Getting a Handle on Golf Course Agronomy
In our experience, agronomy present some of the biggest opportunities for cost containment and delivery of immediate value to our clients – without sacrificing customer experience.
Golf course agronomy typically presents some of the biggest opportunities for cost containment without sacrificing customer experience.
Staffing Insights & Misconceptions
Work to ensure that appropriate staff is hired and trained in each of the critical areas necessary for maintaining golf course conditions, practice facilities and club grounds.
The golf course and superintendent is often the most revered person in the club.
This rock star status is certainly warranted because these professionals arguably work harder than anyone else on the team.
On the other hand, there can be serious misconceptions about golf course maintenance practices that lead decision-makers astray. Golf Course Agronomy is a complex subject matter about which many board members, golf course owners and operators do not have deep understanding.
Because of this fact, they are often resigned to “taking the superintendent’s word for it”. When courses of action are outlined, or problems arise, the superintendent is assumed to be correct by default. Many people in the room just don’t understand what she is talking about – certainly not enough to push back.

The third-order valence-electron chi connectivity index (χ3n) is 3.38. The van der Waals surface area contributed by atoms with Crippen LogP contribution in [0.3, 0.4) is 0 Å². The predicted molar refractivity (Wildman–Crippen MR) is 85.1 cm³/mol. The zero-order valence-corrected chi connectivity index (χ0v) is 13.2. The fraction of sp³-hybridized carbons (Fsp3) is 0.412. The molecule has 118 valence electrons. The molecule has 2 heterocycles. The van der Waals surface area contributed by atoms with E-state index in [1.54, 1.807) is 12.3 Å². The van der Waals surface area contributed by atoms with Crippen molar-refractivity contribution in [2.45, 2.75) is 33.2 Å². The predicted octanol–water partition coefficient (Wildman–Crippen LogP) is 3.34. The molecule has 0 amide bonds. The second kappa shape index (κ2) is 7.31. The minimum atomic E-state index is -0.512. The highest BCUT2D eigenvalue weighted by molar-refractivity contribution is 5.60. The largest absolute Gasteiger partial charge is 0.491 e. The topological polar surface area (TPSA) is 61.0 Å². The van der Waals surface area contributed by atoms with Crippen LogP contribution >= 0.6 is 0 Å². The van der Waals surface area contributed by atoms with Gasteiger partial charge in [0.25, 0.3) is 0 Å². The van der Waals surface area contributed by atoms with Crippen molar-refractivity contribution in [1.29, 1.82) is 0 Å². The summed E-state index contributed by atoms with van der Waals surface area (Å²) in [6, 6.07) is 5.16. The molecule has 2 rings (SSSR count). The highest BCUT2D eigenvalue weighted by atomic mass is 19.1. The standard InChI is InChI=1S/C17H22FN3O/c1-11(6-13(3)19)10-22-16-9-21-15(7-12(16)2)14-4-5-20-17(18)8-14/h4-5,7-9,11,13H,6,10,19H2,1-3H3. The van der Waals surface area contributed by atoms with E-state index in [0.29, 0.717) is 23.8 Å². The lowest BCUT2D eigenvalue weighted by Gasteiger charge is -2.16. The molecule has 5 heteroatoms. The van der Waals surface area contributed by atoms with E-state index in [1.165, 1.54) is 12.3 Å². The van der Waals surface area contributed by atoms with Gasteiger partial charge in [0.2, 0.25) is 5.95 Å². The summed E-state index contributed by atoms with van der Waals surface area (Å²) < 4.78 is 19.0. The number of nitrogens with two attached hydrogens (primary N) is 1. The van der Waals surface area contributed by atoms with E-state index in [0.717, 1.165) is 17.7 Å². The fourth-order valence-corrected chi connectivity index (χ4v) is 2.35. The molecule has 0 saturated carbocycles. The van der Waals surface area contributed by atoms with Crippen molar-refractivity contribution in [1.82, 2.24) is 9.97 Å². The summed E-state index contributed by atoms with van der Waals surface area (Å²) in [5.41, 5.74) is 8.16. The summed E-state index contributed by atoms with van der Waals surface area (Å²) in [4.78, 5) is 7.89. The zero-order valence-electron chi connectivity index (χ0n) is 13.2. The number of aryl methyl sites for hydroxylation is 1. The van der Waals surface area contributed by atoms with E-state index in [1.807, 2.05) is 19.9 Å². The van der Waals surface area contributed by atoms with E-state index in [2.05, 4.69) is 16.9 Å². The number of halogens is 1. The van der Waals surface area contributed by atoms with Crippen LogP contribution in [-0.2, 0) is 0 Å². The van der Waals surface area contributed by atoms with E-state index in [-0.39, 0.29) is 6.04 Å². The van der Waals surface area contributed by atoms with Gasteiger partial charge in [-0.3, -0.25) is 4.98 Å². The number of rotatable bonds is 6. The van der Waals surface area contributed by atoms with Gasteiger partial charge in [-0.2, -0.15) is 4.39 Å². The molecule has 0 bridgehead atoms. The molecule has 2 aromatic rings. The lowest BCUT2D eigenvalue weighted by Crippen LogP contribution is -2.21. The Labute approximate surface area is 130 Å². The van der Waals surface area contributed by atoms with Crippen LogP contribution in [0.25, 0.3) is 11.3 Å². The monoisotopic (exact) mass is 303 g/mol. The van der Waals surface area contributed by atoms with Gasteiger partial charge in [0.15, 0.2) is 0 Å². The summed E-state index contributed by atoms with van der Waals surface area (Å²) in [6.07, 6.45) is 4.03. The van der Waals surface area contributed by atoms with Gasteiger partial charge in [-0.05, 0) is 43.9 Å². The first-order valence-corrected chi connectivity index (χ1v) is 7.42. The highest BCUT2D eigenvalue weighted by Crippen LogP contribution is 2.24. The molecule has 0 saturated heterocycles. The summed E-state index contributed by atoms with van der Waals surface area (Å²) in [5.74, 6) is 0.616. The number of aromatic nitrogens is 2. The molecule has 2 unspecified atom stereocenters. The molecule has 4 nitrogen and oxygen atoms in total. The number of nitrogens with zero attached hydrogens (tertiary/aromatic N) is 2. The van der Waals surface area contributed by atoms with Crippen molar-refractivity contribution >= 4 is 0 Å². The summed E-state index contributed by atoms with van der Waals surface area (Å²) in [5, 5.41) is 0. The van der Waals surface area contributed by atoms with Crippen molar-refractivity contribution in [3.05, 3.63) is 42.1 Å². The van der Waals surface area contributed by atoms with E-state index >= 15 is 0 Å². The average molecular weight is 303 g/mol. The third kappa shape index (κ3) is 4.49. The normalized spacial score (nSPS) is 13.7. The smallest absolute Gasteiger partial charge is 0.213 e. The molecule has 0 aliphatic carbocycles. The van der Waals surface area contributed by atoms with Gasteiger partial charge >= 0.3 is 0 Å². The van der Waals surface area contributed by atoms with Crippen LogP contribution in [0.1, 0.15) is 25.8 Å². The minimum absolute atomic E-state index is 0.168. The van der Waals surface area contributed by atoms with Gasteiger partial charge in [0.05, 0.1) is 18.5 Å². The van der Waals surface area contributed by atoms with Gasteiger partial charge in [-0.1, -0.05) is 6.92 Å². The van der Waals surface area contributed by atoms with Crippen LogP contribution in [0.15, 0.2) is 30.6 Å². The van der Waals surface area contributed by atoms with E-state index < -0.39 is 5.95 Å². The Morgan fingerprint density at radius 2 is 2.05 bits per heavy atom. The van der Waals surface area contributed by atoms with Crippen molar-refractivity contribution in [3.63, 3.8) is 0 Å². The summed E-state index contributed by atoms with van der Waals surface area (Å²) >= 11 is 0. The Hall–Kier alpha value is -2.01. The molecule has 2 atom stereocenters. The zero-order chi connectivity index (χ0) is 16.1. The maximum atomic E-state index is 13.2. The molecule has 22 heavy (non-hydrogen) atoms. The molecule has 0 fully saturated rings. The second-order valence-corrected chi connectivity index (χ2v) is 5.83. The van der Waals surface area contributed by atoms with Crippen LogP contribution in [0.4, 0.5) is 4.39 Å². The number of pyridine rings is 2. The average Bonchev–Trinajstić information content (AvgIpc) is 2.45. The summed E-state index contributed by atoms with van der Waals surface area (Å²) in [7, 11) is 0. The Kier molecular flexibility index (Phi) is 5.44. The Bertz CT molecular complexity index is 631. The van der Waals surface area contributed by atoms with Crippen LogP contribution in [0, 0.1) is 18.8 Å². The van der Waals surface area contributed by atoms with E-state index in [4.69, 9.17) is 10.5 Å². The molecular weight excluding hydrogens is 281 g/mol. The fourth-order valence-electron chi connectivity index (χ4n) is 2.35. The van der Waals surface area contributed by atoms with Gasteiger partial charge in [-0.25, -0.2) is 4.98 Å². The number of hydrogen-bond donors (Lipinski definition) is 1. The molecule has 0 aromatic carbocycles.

Of course, this fallacy can be dangerous for golf clubs – particularly those that are focused on optimizing their maintenance and agronomy spend.
When we investigate golf club agronomy practices, our team of expert practitioners often find that maintenance practice are indeed not optimal. Whether it’s chemical application schedules, overseeding and aerification timetables, staffing levels and payroll, and most of all procurement.
Our aim is to bring the superintendent and golf club leadership together onto the same page. Everyone needs to understand all sides of every decision, as well as all available options before costly or impactful decisions are made.
Factual understanding makes for better decisions and allows leadership to hold staff members accountable more realistically.